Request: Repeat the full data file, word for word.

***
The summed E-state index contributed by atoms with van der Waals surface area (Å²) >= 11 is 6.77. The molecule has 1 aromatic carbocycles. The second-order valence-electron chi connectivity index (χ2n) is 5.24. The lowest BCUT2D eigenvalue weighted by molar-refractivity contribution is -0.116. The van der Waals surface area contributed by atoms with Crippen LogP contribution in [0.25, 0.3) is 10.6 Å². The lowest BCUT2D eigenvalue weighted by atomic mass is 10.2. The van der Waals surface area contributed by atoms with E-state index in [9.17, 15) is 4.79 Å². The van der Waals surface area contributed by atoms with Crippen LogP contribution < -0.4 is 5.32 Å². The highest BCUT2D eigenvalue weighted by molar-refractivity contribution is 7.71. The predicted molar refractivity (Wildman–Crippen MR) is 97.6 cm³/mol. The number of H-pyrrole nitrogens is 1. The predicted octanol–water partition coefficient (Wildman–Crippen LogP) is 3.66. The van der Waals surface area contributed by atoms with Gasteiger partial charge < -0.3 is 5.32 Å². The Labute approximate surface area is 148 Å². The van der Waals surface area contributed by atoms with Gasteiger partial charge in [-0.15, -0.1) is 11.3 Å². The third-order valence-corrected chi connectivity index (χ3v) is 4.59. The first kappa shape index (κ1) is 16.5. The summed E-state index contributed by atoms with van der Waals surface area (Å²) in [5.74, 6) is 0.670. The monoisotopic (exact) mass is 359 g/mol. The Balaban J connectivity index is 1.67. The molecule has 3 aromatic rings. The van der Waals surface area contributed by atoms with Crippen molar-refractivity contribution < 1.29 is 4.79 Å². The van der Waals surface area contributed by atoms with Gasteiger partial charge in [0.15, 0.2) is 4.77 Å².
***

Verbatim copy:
The summed E-state index contributed by atoms with van der Waals surface area (Å²) >= 11 is 6.77. The molecule has 1 aromatic carbocycles. The second-order valence-electron chi connectivity index (χ2n) is 5.24. The lowest BCUT2D eigenvalue weighted by molar-refractivity contribution is -0.116. The van der Waals surface area contributed by atoms with Crippen LogP contribution in [0.25, 0.3) is 10.6 Å². The lowest BCUT2D eigenvalue weighted by atomic mass is 10.2. The van der Waals surface area contributed by atoms with E-state index in [9.17, 15) is 4.79 Å². The van der Waals surface area contributed by atoms with Crippen LogP contribution < -0.4 is 5.32 Å². The highest BCUT2D eigenvalue weighted by molar-refractivity contribution is 7.71. The predicted molar refractivity (Wildman–Crippen MR) is 97.6 cm³/mol. The number of H-pyrrole nitrogens is 1. The predicted octanol–water partition coefficient (Wildman–Crippen LogP) is 3.66. The van der Waals surface area contributed by atoms with Gasteiger partial charge < -0.3 is 5.32 Å². The Labute approximate surface area is 148 Å². The van der Waals surface area contributed by atoms with Gasteiger partial charge in [-0.15, -0.1) is 11.3 Å². The third-order valence-corrected chi connectivity index (χ3v) is 4.59. The first kappa shape index (κ1) is 16.5. The summed E-state index contributed by atoms with van der Waals surface area (Å²) in [5.74, 6) is 0.670. The monoisotopic (exact) mass is 359 g/mol. The Balaban J connectivity index is 1.67. The molecule has 3 aromatic rings. The van der Waals surface area contributed by atoms with Crippen molar-refractivity contribution < 1.29 is 4.79 Å². The van der Waals surface area contributed by atoms with Gasteiger partial charge in [0.15, 0.2) is 4.77 Å².